Deep Imprints

Your Workplace is your Ministry

What to do with an angry person

photo by Hagerty Ryan

photo by Hagerty Ryan

Today a friend told us about encountering a moose in the Glacier National Forest. Those around the table shared survival tips.

“You are supposed to make yourself as big as possible!” One person said.

In reality, the family just tiptoed away, trying not to startle the amazingly awe-inducing animal.

Sometimes, you run into a very angry person that might remind you of a raging bull moose. What can you do to defuse the situation and help all parties move forward to peace?

1. Physical space. When we are agitated, our adrenal system is on high alert. Touch, for the most part, is not calming. Keeping physical distance will allow you to keep from blocking any exits (so they don’t feel cornered), stay out of harm’s way and keep eye contact. When someone is in a rage, their emotions can block their vision. By keeping eye contact, you help them stay present instead of being lost in the sea of emotion.

2. Maintain a calm, confident presence. Skittish people increase others’ agitation. Your calming presence with carefully chosen words in a slower, calming cadence will lower the blood pressure of those around you and slow the rush of adrenaline.

3. Show people what they can do instead of what they can’t. Often, we want to just stop the situation. Imagine you are facing that moose. Would it work better to stand in front of them, waving your arms so they don’t go someplace, or would it work better to create wide open space to indicate where they can go without agitation? Often, when people are angry, it is because they have hit the proverbial wall. When you help them find a way around the wall, they will come back to normal quickly.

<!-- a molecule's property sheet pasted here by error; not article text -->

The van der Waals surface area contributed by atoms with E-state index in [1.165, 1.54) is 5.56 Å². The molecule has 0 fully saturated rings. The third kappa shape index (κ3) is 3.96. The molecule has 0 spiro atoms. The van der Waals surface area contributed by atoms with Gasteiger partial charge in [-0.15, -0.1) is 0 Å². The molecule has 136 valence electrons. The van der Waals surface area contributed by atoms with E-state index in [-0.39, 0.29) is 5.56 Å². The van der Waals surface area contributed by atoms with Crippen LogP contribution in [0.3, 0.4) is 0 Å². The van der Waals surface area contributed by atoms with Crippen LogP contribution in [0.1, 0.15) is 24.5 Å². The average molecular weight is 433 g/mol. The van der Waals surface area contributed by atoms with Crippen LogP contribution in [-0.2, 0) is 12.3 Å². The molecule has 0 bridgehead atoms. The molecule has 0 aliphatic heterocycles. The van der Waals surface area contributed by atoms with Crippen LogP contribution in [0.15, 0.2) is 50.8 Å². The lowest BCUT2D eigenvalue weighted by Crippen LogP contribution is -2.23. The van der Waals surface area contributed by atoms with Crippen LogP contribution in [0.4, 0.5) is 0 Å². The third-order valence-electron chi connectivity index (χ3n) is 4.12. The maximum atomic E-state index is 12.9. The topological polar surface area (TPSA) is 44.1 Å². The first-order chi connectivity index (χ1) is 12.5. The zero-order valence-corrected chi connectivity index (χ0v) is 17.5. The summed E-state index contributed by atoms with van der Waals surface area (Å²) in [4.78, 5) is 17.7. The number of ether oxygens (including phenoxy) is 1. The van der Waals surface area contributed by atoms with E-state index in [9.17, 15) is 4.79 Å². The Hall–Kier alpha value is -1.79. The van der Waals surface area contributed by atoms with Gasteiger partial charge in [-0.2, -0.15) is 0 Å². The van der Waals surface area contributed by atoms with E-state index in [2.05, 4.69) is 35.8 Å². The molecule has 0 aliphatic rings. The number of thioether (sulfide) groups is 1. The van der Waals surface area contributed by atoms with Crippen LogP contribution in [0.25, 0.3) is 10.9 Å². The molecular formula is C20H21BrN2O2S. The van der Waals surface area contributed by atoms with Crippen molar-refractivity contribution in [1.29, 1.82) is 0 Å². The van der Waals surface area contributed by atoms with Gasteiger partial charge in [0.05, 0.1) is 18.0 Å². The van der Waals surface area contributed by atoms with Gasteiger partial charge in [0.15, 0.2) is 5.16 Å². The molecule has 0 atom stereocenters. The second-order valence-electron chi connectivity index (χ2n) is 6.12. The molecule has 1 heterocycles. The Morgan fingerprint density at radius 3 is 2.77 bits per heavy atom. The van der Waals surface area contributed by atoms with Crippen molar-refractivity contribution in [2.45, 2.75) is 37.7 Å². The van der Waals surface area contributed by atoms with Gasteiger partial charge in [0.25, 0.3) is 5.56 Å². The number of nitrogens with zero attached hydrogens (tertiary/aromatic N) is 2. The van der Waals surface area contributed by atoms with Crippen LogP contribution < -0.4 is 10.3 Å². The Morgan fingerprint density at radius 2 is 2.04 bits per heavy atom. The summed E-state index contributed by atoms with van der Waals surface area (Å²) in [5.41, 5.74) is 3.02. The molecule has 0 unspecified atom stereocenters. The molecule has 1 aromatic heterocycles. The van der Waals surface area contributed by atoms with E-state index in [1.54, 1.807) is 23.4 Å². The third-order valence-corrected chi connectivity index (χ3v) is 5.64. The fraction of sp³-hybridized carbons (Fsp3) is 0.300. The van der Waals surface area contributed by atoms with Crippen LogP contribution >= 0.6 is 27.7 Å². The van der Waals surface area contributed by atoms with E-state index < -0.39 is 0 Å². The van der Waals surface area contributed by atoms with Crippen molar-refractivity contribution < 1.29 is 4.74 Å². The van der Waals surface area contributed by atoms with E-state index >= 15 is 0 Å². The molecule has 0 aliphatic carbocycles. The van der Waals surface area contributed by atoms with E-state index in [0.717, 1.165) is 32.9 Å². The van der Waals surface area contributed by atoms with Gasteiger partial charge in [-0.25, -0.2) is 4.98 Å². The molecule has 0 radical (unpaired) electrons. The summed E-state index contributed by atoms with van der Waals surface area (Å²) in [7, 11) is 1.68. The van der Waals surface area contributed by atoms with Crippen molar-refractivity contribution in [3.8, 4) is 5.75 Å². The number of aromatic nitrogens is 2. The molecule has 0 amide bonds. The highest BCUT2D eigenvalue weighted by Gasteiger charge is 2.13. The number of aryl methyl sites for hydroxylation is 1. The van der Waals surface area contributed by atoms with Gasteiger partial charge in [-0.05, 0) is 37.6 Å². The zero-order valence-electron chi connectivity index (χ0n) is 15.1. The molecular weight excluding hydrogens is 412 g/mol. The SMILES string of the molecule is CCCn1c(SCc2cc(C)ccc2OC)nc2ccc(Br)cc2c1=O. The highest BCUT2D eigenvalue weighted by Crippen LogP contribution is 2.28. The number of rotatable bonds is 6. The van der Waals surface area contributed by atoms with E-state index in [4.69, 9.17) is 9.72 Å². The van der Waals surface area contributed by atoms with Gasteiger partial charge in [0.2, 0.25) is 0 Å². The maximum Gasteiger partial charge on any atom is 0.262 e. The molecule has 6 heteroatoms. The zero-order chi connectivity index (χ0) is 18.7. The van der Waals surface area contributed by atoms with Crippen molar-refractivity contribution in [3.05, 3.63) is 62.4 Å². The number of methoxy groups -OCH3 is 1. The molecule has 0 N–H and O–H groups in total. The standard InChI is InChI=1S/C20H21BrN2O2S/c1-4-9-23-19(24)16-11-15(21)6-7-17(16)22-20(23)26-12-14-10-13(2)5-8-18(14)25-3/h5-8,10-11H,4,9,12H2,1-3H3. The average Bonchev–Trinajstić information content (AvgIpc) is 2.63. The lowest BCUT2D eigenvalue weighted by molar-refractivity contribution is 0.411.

4. DO NOT become defensive.  There is a time to talk things out, but that is after everyone’s blood pressure has returned to normal. In the moment, back away emotionally and choose to wait until calmer heads prevail to work through the situation.

5. DO NOT excuse their anger. A friend recently told me that one form of emotional bullying is to take all the blame on yourself. In other words, you don’t let others own their stuff. The person who is angry has stuff. Figure out what your part is, and own it, but don’t excuse someone else’s behavior in order to defuse the situation. This will not empower them to fix the problem, but it will encourage future fits.

When someone comes at us, our natural tendency is to puff ourselves up and become aggressive back. It might be counter intuitive to follow these steps, but they will bring a better outcome. After all, our end goal is to love people like Jesus does – and when people were out of control, He stayed in control and found the best resolution for all concerned.


  1. good points – I would add one more that I recently found out at work. I have a very good friend that has always showed a positive demeanor, helped when a person is in trouble, never raises his voice, and always show compassion to others in replying in written form. I mean to be honest I look up to this guy because he exudes godly behavior.

    However on a particular day I asked him a question about programming (he is a programmer) and the response I got was very very off the cuff IMO, somewhat rude, and just out of character. Before responding I decided to take a walk and pray about my response. What I found out through all this is when someone acts out of “character”, typically it means something is bothering them already and has nothing to do with you personally or what you tried to talk to them about. How to diffuse? Ask them if there is anything you can help them or bothering them that they may want to talk about. This instantly changed the direction because it showed caring for his well being.

    • Kim

      17/07 at

      Hay, great comment – and you are so right. It is easy to get in our own space and just react instead of taking time to respond with God’s perspective!

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